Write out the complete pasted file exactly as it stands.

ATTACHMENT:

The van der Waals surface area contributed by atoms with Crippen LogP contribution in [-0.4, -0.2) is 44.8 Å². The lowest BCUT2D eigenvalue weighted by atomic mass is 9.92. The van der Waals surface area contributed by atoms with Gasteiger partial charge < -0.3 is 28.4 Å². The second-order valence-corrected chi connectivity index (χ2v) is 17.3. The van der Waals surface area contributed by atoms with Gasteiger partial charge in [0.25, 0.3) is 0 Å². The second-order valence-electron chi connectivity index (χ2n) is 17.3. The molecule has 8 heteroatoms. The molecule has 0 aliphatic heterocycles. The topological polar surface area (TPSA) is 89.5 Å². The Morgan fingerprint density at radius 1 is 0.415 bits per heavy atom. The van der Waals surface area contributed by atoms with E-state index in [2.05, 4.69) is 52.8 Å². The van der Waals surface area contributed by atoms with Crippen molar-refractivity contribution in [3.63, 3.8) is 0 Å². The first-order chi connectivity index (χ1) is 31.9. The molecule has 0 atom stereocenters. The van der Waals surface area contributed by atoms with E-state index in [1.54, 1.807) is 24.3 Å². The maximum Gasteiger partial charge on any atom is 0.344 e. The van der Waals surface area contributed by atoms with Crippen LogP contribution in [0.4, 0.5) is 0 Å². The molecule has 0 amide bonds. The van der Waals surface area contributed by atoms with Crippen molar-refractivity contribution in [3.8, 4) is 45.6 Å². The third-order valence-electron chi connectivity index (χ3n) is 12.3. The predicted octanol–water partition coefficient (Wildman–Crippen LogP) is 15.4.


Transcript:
The van der Waals surface area contributed by atoms with Crippen LogP contribution in [-0.4, -0.2) is 44.8 Å². The lowest BCUT2D eigenvalue weighted by atomic mass is 9.92. The van der Waals surface area contributed by atoms with Gasteiger partial charge < -0.3 is 28.4 Å². The second-order valence-corrected chi connectivity index (χ2v) is 17.3. The van der Waals surface area contributed by atoms with Gasteiger partial charge in [0.25, 0.3) is 0 Å². The second-order valence-electron chi connectivity index (χ2n) is 17.3. The molecule has 8 heteroatoms. The molecule has 0 aliphatic heterocycles. The topological polar surface area (TPSA) is 89.5 Å². The Morgan fingerprint density at radius 1 is 0.415 bits per heavy atom. The van der Waals surface area contributed by atoms with E-state index in [2.05, 4.69) is 52.8 Å². The van der Waals surface area contributed by atoms with Crippen molar-refractivity contribution in [3.63, 3.8) is 0 Å². The first-order chi connectivity index (χ1) is 31.9. The molecule has 0 atom stereocenters. The van der Waals surface area contributed by atoms with E-state index in [1.54, 1.807) is 24.3 Å². The maximum Gasteiger partial charge on any atom is 0.344 e. The van der Waals surface area contributed by atoms with Crippen LogP contribution in [0.4, 0.5) is 0 Å². The molecule has 0 amide bonds. The van der Waals surface area contributed by atoms with Crippen molar-refractivity contribution in [3.8, 4) is 45.6 Å². The third-order valence-electron chi connectivity index (χ3n) is 12.3. The predicted octanol–water partition coefficient (Wildman–Crippen LogP) is 15.4.